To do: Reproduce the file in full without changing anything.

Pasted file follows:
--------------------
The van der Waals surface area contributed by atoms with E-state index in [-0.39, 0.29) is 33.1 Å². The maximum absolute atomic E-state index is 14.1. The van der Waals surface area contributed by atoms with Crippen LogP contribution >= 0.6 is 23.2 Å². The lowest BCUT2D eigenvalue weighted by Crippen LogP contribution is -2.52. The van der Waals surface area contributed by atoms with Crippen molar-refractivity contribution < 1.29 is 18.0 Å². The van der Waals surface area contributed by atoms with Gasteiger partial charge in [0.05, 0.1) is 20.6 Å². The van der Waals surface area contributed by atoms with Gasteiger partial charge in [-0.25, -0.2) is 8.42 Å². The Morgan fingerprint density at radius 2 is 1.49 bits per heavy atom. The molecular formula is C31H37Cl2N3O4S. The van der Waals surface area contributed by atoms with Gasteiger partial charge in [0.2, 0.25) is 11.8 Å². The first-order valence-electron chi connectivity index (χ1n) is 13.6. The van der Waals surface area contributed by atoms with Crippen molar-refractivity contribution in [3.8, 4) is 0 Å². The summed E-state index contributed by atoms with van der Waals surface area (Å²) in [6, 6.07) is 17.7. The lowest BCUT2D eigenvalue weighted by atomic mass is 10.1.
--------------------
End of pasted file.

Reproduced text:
The van der Waals surface area contributed by atoms with E-state index in [-0.39, 0.29) is 33.1 Å². The maximum absolute atomic E-state index is 14.1. The van der Waals surface area contributed by atoms with Crippen LogP contribution >= 0.6 is 23.2 Å². The lowest BCUT2D eigenvalue weighted by Crippen LogP contribution is -2.52. The van der Waals surface area contributed by atoms with Crippen molar-refractivity contribution < 1.29 is 18.0 Å². The van der Waals surface area contributed by atoms with Gasteiger partial charge in [0.05, 0.1) is 20.6 Å². The van der Waals surface area contributed by atoms with Gasteiger partial charge in [-0.25, -0.2) is 8.42 Å². The Morgan fingerprint density at radius 2 is 1.49 bits per heavy atom. The molecular formula is C31H37Cl2N3O4S. The van der Waals surface area contributed by atoms with Gasteiger partial charge in [0.2, 0.25) is 11.8 Å². The first-order valence-electron chi connectivity index (χ1n) is 13.6. The van der Waals surface area contributed by atoms with Crippen molar-refractivity contribution in [3.8, 4) is 0 Å². The summed E-state index contributed by atoms with van der Waals surface area (Å²) in [6, 6.07) is 17.7. The lowest BCUT2D eigenvalue weighted by atomic mass is 10.1.